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The UnCollege Blog

Gap Year Profile: Angela Calvert And Her Drive To Defy The Odds

gap-year-profile-cover-photo.pngAlthough incoming Cohort 12 fellow Angie loved school, she got to experience the harsh side of the system. Having struggled with both chronic and mental illness since fourth grade, she only received constant backlash from the school faculty for her low attendance. When she finally got a grip on her health, she decided it was time to go to university and pursue arts. However, the difficulty and the cost of finding a good art school drove her to consider alternative education - a move that led her to UnCollege. This week in our #MeetCohort12 series, we feature her story. Angie will begin her gap year in October with the largest UnCollege cohort to date.

UnCollege: What were you like growing up? What was your town like?

Gap-year-profile-angie-c.jpgAngie: I grew up in a town that uncomfortably teeters between "small town" and "city"--not small or close-knit enough for that small town charm, but not big enough for there to be much of anything to do. It hasn't been very fun to grow up in, especially being one of the few non-white kids in not-quite-backwoods Appalachia. I've always been pretty restless here, and eager to set out on my own.

What’s your stance on school or what are your favorite and least favorite parts about school?

School is a beautiful thing that frequently falls to poor execution. Having a place dedicated to learning is great, as are the social opportunities that come with it, but with strict curricula and impersonal systems, too many kids fall through the cracks.

What do you like to do during your free time?

I spend a good chunk of my time reading, writing, and drawing. I play video games too, but I tend to go months without bothering until one catches my eye and I binge-play it until it's finished. (Persona 5 and Final Fantasy XV would be the most recent examples of this.)

What do you like reading? Favorite books or authors?

I like to read a little bit of everything, really. I do a lot of genre-hopping - fantasy, science fiction, nonfiction... Just at my desk, I have Shakespeare, Les Miserables, a book about criminology, and a stack of poetry. If we're picking favorites, I'd say that His Dark Materials, The 5th Wave trilogy, and Harry Potter are the ones that really stick with me. Philip Pullman and Rick Yancey (authors of the first two series, respectively) are both pretty fantastic, as is Neil Gaiman.

What led you to take a gap year?

I was always a good student academically speaking, but I was also one of the aforementioned "kids who fell through the cracks." I loved learning with others, and I honestly enjoyed school, but my dissatisfaction with the curriculum and early struggles with both chronic and mental illness prevented me from enjoying it to the fullest. Apparently school faculty doesn't really know what to do with a severely anxious fourth grader other than rag on them for their low attendance.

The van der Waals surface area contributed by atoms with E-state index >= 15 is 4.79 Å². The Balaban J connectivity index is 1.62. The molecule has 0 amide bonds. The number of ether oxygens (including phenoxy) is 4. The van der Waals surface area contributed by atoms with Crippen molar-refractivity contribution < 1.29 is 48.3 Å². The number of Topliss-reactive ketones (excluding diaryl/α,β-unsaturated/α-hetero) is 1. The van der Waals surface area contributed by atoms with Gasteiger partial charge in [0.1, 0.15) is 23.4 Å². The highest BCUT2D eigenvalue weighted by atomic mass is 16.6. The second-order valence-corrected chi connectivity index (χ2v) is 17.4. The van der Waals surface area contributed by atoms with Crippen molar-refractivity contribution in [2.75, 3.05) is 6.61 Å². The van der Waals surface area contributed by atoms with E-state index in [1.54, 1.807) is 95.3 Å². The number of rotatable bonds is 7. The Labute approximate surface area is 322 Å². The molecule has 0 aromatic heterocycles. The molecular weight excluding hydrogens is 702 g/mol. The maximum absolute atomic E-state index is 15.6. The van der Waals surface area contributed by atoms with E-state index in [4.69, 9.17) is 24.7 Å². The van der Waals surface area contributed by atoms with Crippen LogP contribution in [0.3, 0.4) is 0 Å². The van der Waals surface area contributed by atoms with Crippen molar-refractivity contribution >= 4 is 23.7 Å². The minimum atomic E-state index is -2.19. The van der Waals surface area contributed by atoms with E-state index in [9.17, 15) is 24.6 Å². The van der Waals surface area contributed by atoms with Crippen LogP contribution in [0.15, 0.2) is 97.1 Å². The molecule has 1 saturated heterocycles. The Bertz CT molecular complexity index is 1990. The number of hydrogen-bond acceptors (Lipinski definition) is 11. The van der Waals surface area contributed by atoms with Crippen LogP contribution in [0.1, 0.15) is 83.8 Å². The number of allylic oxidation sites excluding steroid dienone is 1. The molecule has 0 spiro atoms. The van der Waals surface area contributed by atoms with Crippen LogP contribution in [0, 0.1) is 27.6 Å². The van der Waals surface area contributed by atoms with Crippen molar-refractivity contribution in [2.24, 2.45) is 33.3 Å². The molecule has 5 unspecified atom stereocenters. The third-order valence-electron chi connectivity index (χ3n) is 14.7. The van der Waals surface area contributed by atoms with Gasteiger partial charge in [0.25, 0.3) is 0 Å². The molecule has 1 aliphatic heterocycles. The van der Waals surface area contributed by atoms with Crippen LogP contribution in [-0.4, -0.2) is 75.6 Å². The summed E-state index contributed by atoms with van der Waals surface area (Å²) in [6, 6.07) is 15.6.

After I got a better handle on my health, I considered going to university to return to that learning environment I always loved, but I was worried that I'd only find the same dissatisfaction and anxiety as before. Also money. I was very worried about money. I'm a liberal arts kid, after all, and finding a good art school is neither easy nor cheap.

In a fit of frustration and indigence, I did some research on possible alternatives (because that's what you do when you get indignant, right? Do lengthy research?) and found an article that mentioned UnCollege. Then came a whole lot of excitement and babbling about it to my dad, and here we are.

How did your parents respond?

They were a little worried about the traveling abroad bit at first, but overall, they're just glad I found something that suits me so well. Plus my dad is probably relieved that I'm less likely to be drowning in student debt.

What played a major role in convincing your parents that this was a good path seeing that they did not support the idea at first?

Probably the way I talked about it, if that makes any sense. I think that once they saw how little anxiety I had about it and how confident I was that it was a good idea, they trusted my judgement on the matter.

What are you most excited about going into UnCollege?  (phase, element, etc?)

I'm super pumped to be in a group of like-minded individuals, all working toward their own goals and self-discovery--not to mention finally getting out of my hometown.

What are your goals for the gap year?

Goal number one: get at least somewhat settled on who I want to be and what I want to do. Goal number two: work toward the results of goal number one. Goal number three: make some friends? That'd be cool.

What’s your biggest fear going into the program?

Not really fears, per se, but I'm a little nervous about my health issues acting up, specifically my chronic pain and anxiety. (I'm anxious about my anxiety. It's a vicious circle.) Even if it does, though, I'll still manage.

What is your favorite quote?

I have several favorites, but here's a good one: "If it's true that our species is alone in the universe, then I'd have to say the universe aimed rather low and settled for very little." -George Carlin

What’s your six-word story?

Life is rough, but oh well.

Complete this sentence - In 5 years, you will find me...

In 5 years, you will find me having a good time, I hope.

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